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SpaceX just sent a robot equipped with AI to the International Space Station

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German Chancellor Angela Merkel interacts on April 2 with a CIMON unit, a mobile and autonomous assistance system designed to aid astronauts with their everyday tasks on the International Space Station, at the ILA Berlin International Aerospace Exhibition near Berlin. SpaceX launched a rocket on Friday that would carry the AI to the International Space Station. (John MacDougall/AFP/Getty Images)

The robot takeover of the space station has begun. On Friday, SpaceX launched a rocket carrying a robot powered with artificial intelligence, to help astronauts on the International Space Station.

What are the details?

The Crew Interactive Mobile Companion (CIMON) is basically a ball with a face on it, built by Airbus and powered by IBM's artificial intelligence Watson.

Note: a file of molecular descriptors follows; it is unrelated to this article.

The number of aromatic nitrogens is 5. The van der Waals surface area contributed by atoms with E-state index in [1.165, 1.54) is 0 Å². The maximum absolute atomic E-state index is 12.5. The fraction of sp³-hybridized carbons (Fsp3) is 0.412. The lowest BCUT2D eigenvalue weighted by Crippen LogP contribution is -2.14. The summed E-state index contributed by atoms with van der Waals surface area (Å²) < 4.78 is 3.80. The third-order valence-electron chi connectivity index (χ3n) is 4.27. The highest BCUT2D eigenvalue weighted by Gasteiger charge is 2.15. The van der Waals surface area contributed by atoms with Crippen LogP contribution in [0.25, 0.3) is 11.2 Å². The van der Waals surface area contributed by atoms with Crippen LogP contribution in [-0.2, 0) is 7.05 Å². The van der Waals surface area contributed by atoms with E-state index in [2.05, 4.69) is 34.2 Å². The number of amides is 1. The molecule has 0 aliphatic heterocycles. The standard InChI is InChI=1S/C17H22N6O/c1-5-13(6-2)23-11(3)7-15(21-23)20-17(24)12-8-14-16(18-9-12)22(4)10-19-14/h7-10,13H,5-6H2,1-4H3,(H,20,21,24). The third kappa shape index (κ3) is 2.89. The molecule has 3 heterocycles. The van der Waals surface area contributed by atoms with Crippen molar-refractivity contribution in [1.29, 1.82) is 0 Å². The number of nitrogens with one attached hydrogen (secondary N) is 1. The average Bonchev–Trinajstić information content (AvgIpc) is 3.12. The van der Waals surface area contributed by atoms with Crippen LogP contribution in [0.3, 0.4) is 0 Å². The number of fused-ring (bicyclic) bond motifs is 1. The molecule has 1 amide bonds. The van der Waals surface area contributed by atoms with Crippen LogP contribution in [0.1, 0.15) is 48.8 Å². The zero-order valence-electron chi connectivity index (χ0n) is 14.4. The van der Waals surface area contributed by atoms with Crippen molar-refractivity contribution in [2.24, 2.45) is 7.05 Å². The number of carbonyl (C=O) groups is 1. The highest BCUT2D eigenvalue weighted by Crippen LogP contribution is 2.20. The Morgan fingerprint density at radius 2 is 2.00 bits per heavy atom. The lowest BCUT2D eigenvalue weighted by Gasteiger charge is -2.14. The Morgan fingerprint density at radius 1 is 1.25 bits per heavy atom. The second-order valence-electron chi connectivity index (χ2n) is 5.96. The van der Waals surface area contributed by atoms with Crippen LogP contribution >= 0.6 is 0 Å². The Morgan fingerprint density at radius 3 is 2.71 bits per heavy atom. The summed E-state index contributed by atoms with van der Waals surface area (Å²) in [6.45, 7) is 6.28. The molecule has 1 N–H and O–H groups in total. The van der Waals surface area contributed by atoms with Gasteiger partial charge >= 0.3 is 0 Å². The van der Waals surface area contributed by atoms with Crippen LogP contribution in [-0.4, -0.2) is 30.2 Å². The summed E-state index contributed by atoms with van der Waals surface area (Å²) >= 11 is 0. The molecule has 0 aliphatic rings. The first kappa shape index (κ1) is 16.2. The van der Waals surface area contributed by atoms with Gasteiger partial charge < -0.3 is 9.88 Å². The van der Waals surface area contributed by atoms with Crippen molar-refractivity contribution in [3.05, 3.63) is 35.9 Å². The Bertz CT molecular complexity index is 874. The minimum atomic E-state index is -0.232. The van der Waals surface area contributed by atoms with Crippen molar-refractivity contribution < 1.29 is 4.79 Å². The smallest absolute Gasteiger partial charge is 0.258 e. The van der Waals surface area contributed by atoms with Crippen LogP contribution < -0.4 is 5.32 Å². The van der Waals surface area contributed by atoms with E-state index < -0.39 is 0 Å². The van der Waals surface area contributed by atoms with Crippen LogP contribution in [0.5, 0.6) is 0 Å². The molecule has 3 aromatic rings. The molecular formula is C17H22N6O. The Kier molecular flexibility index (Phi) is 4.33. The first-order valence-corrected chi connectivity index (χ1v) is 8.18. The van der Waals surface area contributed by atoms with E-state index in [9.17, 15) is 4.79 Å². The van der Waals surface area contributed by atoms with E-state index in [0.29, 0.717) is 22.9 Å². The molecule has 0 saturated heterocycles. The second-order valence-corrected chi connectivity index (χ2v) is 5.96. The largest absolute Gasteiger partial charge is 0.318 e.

Since the space station only has microgravity, this robot doesn't need wheels or legs to move around. Instead, it will use a series of fans to move as it floats around, and it has ultrasonic sensors to help it navigate.

The robot will be able to help the crew perform experiments, and can even reportedly engage in small talk. A promotional video from Airbus shows CIMON talking and laughing with the crew as they eat.

CIMON's version of Watson was also modified from the Earth version, to include astronaut lingo like saying “affirmative” instead of “yes.” It can also learn from interacting with and analyzing its environment, so no red flags there.

CIMON will also work as a mobile video camera, allowing NASA to record angles that wouldn't be possible with mounted cameras. Data will be streamed to the IBM cloud (kept separate from the main version of Watson for security purposes), but astronauts will have a button they can push that will put CIMON in privacy mode and stop data from leaving the station.

CIMON left earth aboard a SpaceX Falcon 9 rocket at 5:42 a.m. ET Friday.

Is it friendly?

Allegedly. Only time can tell.

Airbus's lead engineer, Philipp Schulien, insised that this robot would not be taking the place of a human astronaut.

“We never plan to replace the crew member with the artificial intelligence,” Schulien told The Washington Post. “We are just there to support the crew. In the end, the human crew will always be required. The AI is not self-training.”

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